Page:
They called upon the tribesman and leaders of Qureysh, the tribe that Muhammad belonged to.
Together the tribesmen of Qureysh struck an agreement that they would bring forth a slayer from each clan.
All these were to attack and strike Muhammad together so as to share Muhammad’s blood debt (ngozi) with all Qureysh.
It had been 13 years since Muhammad had his first vision and started preaching. His uncle and chief protector Abu Talib had passed away and he was now left alone in Mecca.
However Muhammad did not fear and remained faithful in Allah.
Until this time, Muhammad had not fought back but he did prophesy that the Muslims were going to fight the heathen until all victory is for Allah, in that very generation.
Muhammad told Ali to pretend he was Muhammad because the assassins had been stocking him outside his house.
They were waiting for Muhammad to come out and then kill him.
Muhammad knew that the tribesmen of Qureysh would not harm Ali after finding him out because they sort only the life of the prophet who tormented them.
By the time the assassins found out that it was Ali and not Muhammad in the house, Muhammad had already fled and hid.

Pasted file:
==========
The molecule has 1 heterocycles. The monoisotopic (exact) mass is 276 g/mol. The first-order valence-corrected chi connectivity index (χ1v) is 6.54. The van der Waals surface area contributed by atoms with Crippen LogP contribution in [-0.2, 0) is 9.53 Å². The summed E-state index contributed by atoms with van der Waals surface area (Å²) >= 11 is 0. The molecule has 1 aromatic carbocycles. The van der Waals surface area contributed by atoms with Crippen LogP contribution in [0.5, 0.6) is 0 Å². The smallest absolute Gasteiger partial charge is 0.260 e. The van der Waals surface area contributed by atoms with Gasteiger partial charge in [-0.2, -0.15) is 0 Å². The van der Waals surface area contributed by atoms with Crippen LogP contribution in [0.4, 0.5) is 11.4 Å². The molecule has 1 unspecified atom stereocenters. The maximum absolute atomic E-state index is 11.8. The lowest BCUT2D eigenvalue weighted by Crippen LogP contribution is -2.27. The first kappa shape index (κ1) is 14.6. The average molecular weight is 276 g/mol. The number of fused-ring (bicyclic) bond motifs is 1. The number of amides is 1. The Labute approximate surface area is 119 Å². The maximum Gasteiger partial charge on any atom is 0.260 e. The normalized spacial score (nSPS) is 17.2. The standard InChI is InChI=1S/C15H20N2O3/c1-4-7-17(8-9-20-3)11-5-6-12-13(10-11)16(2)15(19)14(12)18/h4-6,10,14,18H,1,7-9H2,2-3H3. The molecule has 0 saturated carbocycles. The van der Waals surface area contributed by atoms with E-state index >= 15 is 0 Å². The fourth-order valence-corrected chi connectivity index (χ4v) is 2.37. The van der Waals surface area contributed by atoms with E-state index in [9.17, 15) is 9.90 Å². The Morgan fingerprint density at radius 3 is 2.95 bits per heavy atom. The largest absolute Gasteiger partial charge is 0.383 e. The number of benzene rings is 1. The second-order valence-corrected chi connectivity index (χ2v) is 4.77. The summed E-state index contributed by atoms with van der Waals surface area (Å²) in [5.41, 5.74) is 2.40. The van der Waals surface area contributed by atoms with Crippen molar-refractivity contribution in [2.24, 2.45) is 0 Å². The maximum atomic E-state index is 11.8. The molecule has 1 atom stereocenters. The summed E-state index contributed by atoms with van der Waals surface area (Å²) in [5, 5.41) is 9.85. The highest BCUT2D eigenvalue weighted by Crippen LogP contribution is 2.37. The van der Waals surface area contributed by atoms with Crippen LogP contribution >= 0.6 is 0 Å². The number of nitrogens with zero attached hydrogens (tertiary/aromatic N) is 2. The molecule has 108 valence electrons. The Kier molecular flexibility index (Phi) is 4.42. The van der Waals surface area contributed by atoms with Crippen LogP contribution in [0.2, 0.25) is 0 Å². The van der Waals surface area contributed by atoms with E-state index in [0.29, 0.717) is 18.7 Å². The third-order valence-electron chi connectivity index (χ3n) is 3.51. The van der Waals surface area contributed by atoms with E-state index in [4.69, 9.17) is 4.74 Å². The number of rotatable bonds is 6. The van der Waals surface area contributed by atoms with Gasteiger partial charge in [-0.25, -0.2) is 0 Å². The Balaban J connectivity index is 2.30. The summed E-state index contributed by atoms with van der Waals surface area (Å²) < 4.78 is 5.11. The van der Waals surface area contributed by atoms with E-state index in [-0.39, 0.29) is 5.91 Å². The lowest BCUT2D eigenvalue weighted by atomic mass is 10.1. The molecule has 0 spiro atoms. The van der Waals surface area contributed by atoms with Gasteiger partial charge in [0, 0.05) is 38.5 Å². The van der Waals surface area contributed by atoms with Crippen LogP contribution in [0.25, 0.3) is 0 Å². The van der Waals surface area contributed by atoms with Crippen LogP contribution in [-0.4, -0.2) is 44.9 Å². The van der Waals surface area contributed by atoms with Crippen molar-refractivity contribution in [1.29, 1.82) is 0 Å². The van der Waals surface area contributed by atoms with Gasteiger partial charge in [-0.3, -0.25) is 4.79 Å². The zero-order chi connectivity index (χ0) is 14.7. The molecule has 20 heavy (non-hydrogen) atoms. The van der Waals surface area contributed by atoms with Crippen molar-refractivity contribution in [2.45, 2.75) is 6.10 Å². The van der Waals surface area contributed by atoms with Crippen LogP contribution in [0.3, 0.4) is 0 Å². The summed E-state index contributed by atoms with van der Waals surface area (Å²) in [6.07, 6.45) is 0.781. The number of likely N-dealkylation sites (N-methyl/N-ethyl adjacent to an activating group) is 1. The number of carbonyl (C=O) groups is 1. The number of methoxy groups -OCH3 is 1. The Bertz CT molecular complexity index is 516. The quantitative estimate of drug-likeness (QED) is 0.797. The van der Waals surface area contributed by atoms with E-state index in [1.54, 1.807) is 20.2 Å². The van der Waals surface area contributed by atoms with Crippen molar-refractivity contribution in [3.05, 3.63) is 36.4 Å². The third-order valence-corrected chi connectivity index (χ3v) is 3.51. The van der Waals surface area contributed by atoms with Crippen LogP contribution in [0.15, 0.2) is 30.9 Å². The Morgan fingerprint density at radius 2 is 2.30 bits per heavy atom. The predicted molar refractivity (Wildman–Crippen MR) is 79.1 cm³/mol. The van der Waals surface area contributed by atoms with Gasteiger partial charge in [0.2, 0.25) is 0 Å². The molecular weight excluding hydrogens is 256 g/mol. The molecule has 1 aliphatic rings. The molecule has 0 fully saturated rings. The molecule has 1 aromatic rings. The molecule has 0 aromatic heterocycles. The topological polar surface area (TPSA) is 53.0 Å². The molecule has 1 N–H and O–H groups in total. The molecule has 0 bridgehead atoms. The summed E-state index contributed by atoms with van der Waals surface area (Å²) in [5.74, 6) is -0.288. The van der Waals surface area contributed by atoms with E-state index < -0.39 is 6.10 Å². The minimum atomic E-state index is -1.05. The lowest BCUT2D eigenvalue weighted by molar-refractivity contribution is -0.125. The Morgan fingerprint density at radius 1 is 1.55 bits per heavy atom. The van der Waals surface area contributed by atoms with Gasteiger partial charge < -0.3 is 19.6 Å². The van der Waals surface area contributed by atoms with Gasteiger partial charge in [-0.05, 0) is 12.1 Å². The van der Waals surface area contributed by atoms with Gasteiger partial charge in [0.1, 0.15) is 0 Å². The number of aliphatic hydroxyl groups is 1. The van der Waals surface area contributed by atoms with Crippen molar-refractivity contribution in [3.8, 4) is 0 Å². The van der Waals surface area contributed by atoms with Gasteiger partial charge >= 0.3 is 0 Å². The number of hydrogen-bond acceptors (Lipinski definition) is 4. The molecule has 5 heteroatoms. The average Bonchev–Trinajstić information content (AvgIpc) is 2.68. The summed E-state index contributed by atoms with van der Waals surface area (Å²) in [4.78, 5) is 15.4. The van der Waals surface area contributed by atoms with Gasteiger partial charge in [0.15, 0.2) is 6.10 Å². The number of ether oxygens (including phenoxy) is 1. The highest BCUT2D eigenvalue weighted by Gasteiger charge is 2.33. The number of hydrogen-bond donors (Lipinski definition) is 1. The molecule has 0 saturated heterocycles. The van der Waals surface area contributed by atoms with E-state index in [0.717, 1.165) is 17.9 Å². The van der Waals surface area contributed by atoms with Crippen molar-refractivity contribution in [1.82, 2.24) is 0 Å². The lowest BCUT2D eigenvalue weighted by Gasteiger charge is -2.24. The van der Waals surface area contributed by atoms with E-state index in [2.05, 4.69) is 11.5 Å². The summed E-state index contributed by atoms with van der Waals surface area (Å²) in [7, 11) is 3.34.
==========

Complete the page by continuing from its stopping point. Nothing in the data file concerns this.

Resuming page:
Abu Bakr’s children and herdsmen would send him food and water.
After a few days hiding, the assassins’ trail got very close to Muhammad’s hiding place and when the coast was clear, Muhammad, Ali and Abu Bakr immediately set off for their long camel ride to Yathrib.
After travelling for many days in hidden paths, Muhammad and his men arrived at a suburb of Yathrib.
While there people would go and see the prophet from morning until the heat chased them away.
One day, after the watchers had left, there arrived a black Judean traveller. He went to where Muhammad was standing and yelled out in a derisive tone; “He who we have been expecting has at last arrived!”
This period of flight from Mecca to Yathrib took place in 622 CE and is remembered as the Hijrah.
It was the turning point of Muhammad’s movement and is marked as the beginning of the Muslim year by Arabian Muslims.